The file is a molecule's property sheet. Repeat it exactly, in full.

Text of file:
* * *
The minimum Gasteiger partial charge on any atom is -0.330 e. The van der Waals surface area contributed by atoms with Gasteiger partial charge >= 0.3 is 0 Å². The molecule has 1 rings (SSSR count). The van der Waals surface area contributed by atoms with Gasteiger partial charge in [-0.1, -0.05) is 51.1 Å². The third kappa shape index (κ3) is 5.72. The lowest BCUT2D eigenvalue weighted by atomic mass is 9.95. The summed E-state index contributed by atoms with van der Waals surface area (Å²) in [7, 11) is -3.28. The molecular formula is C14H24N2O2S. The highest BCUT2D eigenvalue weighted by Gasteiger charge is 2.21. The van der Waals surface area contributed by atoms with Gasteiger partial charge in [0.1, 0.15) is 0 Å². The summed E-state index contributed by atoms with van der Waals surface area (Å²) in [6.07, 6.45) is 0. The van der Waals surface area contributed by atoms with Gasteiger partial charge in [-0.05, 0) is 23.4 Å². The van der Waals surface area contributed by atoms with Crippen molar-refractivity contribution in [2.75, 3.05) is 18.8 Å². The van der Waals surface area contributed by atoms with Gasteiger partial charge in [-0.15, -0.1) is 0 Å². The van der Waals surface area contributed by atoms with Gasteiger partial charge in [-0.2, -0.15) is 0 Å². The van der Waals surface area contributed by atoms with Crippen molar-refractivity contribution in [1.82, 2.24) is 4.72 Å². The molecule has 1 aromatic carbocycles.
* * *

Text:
The minimum Gasteiger partial charge on any atom is -0.330 e. The van der Waals surface area contributed by atoms with Gasteiger partial charge >= 0.3 is 0 Å². The molecule has 1 rings (SSSR count). The van der Waals surface area contributed by atoms with Gasteiger partial charge in [-0.1, -0.05) is 51.1 Å². The third kappa shape index (κ3) is 5.72. The lowest BCUT2D eigenvalue weighted by atomic mass is 9.95. The summed E-state index contributed by atoms with van der Waals surface area (Å²) in [7, 11) is -3.28. The molecular formula is C14H24N2O2S. The highest BCUT2D eigenvalue weighted by Gasteiger charge is 2.21. The van der Waals surface area contributed by atoms with Gasteiger partial charge in [0.1, 0.15) is 0 Å². The summed E-state index contributed by atoms with van der Waals surface area (Å²) in [6.07, 6.45) is 0. The van der Waals surface area contributed by atoms with Gasteiger partial charge in [-0.05, 0) is 23.4 Å². The van der Waals surface area contributed by atoms with Crippen molar-refractivity contribution in [2.75, 3.05) is 18.8 Å². The van der Waals surface area contributed by atoms with Gasteiger partial charge in [-0.15, -0.1) is 0 Å². The van der Waals surface area contributed by atoms with Gasteiger partial charge in [-0.2, -0.15) is 0 Å². The van der Waals surface area contributed by atoms with Crippen molar-refractivity contribution in [1.82, 2.24) is 4.72 Å². The molecule has 1 aromatic carbocycles.